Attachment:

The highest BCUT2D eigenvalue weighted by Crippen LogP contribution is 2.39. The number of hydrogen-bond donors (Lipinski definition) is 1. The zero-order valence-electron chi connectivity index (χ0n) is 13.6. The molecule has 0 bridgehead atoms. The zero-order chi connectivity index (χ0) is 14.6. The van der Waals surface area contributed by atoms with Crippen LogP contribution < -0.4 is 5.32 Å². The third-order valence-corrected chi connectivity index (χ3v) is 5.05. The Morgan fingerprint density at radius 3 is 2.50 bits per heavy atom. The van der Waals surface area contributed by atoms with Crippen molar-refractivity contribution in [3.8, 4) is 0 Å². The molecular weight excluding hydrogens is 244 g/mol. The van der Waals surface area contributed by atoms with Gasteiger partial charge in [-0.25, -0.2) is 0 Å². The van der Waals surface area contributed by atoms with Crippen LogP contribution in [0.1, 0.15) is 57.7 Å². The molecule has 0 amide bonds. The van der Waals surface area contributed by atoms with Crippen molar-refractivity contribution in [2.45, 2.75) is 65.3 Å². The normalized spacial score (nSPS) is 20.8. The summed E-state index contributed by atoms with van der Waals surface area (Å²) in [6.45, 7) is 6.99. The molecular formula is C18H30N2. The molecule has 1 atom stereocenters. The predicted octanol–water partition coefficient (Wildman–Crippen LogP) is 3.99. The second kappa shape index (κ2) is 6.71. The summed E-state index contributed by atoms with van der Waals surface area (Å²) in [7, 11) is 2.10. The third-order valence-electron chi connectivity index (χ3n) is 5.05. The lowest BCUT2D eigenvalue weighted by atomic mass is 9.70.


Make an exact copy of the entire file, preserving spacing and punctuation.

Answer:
The highest BCUT2D eigenvalue weighted by Crippen LogP contribution is 2.39. The number of hydrogen-bond donors (Lipinski definition) is 1. The zero-order valence-electron chi connectivity index (χ0n) is 13.6. The molecule has 0 bridgehead atoms. The zero-order chi connectivity index (χ0) is 14.6. The van der Waals surface area contributed by atoms with Crippen LogP contribution < -0.4 is 5.32 Å². The third-order valence-corrected chi connectivity index (χ3v) is 5.05. The Morgan fingerprint density at radius 3 is 2.50 bits per heavy atom. The van der Waals surface area contributed by atoms with Crippen molar-refractivity contribution in [3.8, 4) is 0 Å². The molecular weight excluding hydrogens is 244 g/mol. The van der Waals surface area contributed by atoms with Gasteiger partial charge in [-0.25, -0.2) is 0 Å². The van der Waals surface area contributed by atoms with Crippen LogP contribution in [0.1, 0.15) is 57.7 Å². The molecule has 0 amide bonds. The van der Waals surface area contributed by atoms with Crippen molar-refractivity contribution in [2.45, 2.75) is 65.3 Å². The normalized spacial score (nSPS) is 20.8. The summed E-state index contributed by atoms with van der Waals surface area (Å²) in [6.45, 7) is 6.99. The molecular formula is C18H30N2. The molecule has 1 atom stereocenters. The predicted octanol–water partition coefficient (Wildman–Crippen LogP) is 3.99. The second kappa shape index (κ2) is 6.71. The summed E-state index contributed by atoms with van der Waals surface area (Å²) in [7, 11) is 2.10. The third-order valence-electron chi connectivity index (χ3n) is 5.05. The lowest BCUT2D eigenvalue weighted by atomic mass is 9.70.